While typing the above example, I was thinking about my childhood spent awkwardly getting changed in the car before martial arts. I was also thinking about my niece who at 10 joined her local girls football team, and I wonder whether she is doing the same. I am connecting to this cause. I want to see it succeed because it resonates with me. Sure, it is not sexy, but I can see myself in their situation. Perhaps you have had similar experiences...

Many of us support the causes where we can easily see how this cause affects us (or our families, friends and community). Considering this, why are you are involved in the

organisation you are fundraising for? Why is it personally important to you that this work is undertaken?

Setting an ambitious, or even audacious, goal and making it personal can connect your audience to your cause. Tell your story in a way that outlines the urgency and the risk of inaction. Demonstrate how your cause will make my life, or my family and friends’ lives, better and why it is so important to act now.


Once you have made it personal, highlighted the urgency and outlined your vision, you need proof. Proof that you can do it.

Any fundraising campaign vision must be compelling, be measurable, accountable, realistic, and there must be trust that you are the right organisation to make it happen.

Your proof may include work that you are doing right now, or have done in the past, that shows you are successful, trustworthy and respected. You may have a pilot program you can refer to, have strategic partners that will support you in areas outside of your expertise, or have a history of making the impossible happen. Use it to your advantage.

These are the questions that would be asked by any donor considering a large gift to any organisation.

- What will you achieve? 
- When will you achieve it by?
- Why is it important?
- Why are you the right people to do it?
- How will you do it?

Every program needs to be able to articulate what success looks like, how the program will improve life, who and how many lives will be impacted, how many dollars it needs and how much it will attract. And most importantly how it contributes to the vision and goal of your organisation. Answer these questions before they are asked, and you will be well placed. Be proactive in answering these questions and allaying the prospective donors’ fears – even the ones they don’t realise they have…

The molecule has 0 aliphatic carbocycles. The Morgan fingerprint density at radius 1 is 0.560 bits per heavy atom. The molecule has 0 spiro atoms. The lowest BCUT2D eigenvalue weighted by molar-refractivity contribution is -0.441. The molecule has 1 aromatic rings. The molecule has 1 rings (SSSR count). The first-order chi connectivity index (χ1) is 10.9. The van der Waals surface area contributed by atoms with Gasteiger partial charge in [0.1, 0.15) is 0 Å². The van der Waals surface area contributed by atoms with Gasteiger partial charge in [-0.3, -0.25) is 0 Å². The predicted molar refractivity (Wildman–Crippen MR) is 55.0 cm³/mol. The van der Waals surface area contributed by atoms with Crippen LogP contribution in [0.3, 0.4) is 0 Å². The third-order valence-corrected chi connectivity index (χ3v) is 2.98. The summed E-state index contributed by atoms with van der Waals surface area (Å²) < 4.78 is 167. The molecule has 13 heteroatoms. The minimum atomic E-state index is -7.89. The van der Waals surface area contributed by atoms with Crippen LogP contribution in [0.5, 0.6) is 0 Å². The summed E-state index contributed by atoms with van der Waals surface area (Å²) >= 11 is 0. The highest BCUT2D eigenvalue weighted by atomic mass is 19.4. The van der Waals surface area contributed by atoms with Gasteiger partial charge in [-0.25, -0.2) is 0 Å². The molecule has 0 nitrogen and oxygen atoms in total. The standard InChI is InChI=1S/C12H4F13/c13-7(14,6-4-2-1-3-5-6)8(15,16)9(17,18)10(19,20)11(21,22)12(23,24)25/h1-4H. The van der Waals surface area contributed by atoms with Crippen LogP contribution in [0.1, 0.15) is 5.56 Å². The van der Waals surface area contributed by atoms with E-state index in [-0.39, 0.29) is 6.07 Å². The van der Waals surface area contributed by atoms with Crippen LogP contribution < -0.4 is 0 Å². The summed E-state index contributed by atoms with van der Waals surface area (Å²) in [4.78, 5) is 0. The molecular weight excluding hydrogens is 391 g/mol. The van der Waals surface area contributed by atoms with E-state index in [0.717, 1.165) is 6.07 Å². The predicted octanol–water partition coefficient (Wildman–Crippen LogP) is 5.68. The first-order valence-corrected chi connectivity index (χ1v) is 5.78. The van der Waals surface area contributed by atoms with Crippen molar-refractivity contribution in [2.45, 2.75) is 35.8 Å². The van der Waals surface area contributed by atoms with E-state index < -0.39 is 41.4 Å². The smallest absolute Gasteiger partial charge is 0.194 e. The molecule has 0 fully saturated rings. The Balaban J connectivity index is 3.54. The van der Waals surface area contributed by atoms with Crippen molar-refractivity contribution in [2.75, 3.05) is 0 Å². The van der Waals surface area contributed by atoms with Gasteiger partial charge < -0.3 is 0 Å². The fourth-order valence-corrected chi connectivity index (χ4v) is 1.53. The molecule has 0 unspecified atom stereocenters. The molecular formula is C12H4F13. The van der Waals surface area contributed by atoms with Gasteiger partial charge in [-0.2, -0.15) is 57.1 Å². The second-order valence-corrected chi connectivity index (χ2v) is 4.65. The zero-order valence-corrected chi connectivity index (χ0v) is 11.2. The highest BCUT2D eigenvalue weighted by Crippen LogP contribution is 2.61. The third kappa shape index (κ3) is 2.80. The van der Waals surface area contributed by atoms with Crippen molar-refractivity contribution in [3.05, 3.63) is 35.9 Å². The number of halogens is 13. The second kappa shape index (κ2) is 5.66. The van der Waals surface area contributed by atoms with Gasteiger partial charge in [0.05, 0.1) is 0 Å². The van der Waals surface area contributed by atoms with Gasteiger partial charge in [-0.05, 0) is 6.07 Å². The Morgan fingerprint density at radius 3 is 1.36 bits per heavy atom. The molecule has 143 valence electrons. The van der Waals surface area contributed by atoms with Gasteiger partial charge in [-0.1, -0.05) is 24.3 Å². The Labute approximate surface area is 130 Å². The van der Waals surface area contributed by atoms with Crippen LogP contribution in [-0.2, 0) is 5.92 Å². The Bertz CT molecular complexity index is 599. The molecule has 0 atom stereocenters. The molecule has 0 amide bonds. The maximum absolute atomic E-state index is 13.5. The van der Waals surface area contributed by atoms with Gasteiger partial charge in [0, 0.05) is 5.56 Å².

The true secret to successful fundraising is bravery. It takes courage to sit in front of someone and ask them for a major gift. Very few have the guts to take it on as a career! But here you are. You are braver than most. Harness that and use it.

Stand behind your cause with conviction, whether you need funds for changerooms, to save an endangered species or cure a vicious disease. Your confidence in the cause and your solution to the challenge will inspire. Be ambitious and back it!

A fundraising campaign is not business as usual. You need an inspiring vision, an audacious goal and proof. Then you need each of these fundamentals embedded into the organisation at all levels and in all areas – marketing and communications, organisational strategic planning, fundraising and HR .

A fundraising campaign is something extraordinary. It is urgent, it is vital, it is world-changing. Your vision must leave a prospective donor inspired.

Articulating your vision clearly and passionately is so important to inspiring others to NEED to be involved in your cause. Personal connection and a visionary approach are integral. Take a look at your fundraising messaging today and consider if you are inspiring your donors.

And don’t forget to ask yourself, are you giving them goosebumps?


The Xfactor Collective is a community of pre-vetted specialist consultants who help social change makers achieve their social mission. We have a diverse range of specialists across 300+ areas of specialisation, and this article was written by our Specialist Consultant Teisha Archer. To find out more about working with Teisha, or how the Collective can help you, please email us at This email address is being protected from spambots. You need JavaScript enabled to view it.